Tanya Sweeney: 'OK Boomer' is the latest weapon in the war between generations
Internet wars are nothing new, but in terms of pure hostility, nothing beats a baby boomer pitted against a millennial.
And by now, this war even has its own catchphrase - 'OK Boomer', a term used to dismiss those born between 1946 and 1964. And a repartee that the boomers, in turn, appear to find ageist and dismissive. It's basically the 'you can't buy houses because of avocado brunches' moment of 2019.
The phrase originated after a video of an unidentified older man surfaced, in which he declared that millennials and Generation Z have Peter Pan syndrome and 'think that the utopian ideals that they have in their youth somehow translate into adulthood'. 'OK boomer' seems as logical a response as any to that, but it's become a catch-all term to mock anyone who's out of touch, condescending, narrow-minded and resistant to things like technology and climate change. In fact, the retort was used in New Zealand parliament, when 25-year-old Chloe Swarbrick invoked the term when an older colleague interrupted her speech on climate change.
The New York Times have called the meme "a rallying cry for millions of fed up kids" and an "endlessly repeated retort to the problem of older people who just don't get it." It's a rally cry against all the actions - political, environmental, economic - of forebears that has the world the way it is. And the fact that it has gone airborne is proof enough of which generation has their hand, culturally, on the rudder here.
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The boomers, meanwhile, reckon that youngsters have never had it so good and have gotten their pants in a bunch over the dismissal, thus starting a whole new game of 'who's the snowflake here?' And on it goes.
So what's the 'it' that boomers reportedly don't get?
Historically, boomers have benefited the most from the pension and property boons. They bought houses or invested in shares at precisely the right time in history, and many of them are now cruising into retirement with an asset to cushion the land. Millennials and Generation Z, meanwhile, have grown up and come of age in the era of the gig economy, and a work culture without structure or job security. With their collective hand forced, they've developed a rather jazzy entrepreneurial flair. It's something that many boomers in the nine-to-five mould find narcissistic, not to mention threatening (odd, given that boomers were the first generation to focus on personal development and self-help).
Let's be fair, intergenerational tension is nothing new.
Popular/youth culture gets lost in translation through the ages, while some have a harder time passing the mantle to a more socially/financially dominant demographic.
Linda Gravett and Robin Throckmorton, authors of Bridging The Generation Gap, unearthed plenty of interesting data while researching their book. Sixty eight per cent of Baby Boomers feel that "younger people" have poor work ethics, which in turn makes their own workload even harder. Millennials, meanwhile, feel they have had to fashion a work ethic they're not given enough credit for. Besides, bootstrapping one's way to success is outdated and barely feasible in the current climate.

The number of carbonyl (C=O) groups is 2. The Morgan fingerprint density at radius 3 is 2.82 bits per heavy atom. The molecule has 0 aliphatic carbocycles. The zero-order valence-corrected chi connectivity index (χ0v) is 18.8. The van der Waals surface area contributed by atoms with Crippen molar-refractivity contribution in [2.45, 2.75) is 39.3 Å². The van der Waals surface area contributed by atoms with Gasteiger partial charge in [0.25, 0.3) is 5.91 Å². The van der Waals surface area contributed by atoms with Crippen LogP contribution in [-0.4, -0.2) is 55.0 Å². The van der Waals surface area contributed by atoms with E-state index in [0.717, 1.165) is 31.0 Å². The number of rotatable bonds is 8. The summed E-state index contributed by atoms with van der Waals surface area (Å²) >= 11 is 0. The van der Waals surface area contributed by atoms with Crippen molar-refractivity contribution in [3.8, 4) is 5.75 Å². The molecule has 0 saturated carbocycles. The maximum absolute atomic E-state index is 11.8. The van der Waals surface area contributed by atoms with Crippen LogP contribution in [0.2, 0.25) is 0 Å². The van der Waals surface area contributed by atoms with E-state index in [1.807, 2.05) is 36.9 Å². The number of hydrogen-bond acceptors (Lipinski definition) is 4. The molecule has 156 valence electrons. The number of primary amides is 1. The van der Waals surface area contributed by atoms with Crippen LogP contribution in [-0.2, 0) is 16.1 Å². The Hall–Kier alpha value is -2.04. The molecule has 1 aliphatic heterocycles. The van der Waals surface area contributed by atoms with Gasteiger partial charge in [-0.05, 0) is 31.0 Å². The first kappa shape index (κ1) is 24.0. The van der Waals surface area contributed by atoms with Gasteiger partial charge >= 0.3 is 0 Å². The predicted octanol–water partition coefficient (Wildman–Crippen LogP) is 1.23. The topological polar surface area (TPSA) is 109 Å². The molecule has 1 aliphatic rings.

Think of the way each respective generation arrived into the workplace. For many boomers, catching that first professional break was often a game of chance: a lucky break somewhere that prompted them into a long slog up the career ladder. Their successors, meanwhile, arrive into the workplace with post-grad degrees (often overqualified, in fact), technological nous and well-formed ideas. With their elders less than enthused about letting them near the top table without a level of due paying, no wonder there's conflict.
In A Generation of Sociopaths, author Bruce Gibney argues that the boomer generation are marked by rampant egoism and a shocking lack of empathy for younger generations. They have racked up debt, fired through natural resources and slowed economic growth, he notes. We've all been conditioned to believe that things get better for the generation that comes after us, but in the case of millennials and Gen-Z… well, that's not likely to be the case, is it?
In an ideal world, each respective party could learn from each other. Boomers could often do with a dollop of the hustle and youthful vim that younger co-workers have. Though they're not likely to admit it, the latter could learn plenty from their elders' expertise and experience. Alas, we live in a culture where youth and precociousness is a potent currency, even more so than hard-won wisdom. It's synonymous with energy, enthusiasm and a lot of miles left on the clock. It would take a lot to not feel threatened by that. And when you think about it, is it any wonder that 'OK Boomer' - the condescending kiss-off that's so sure in and of itself that youth trumps everything - took off the way it did?
Of course, Generation Z (aged 24 and younger) are now rising up the ranks. Youngsters like Billie Eilish and Greta Thunberg are commanding their share of attention. Thus far, Gen Z have barely been afforded an identity of their own with all the kerfuffle about millennials. Which means of course that they've not yet been subject to scrutiny, ergo the prejudices, that millennials face. Yet once that all happens… well, pass the popcorn emoji. Mark my words; the memes will be something else.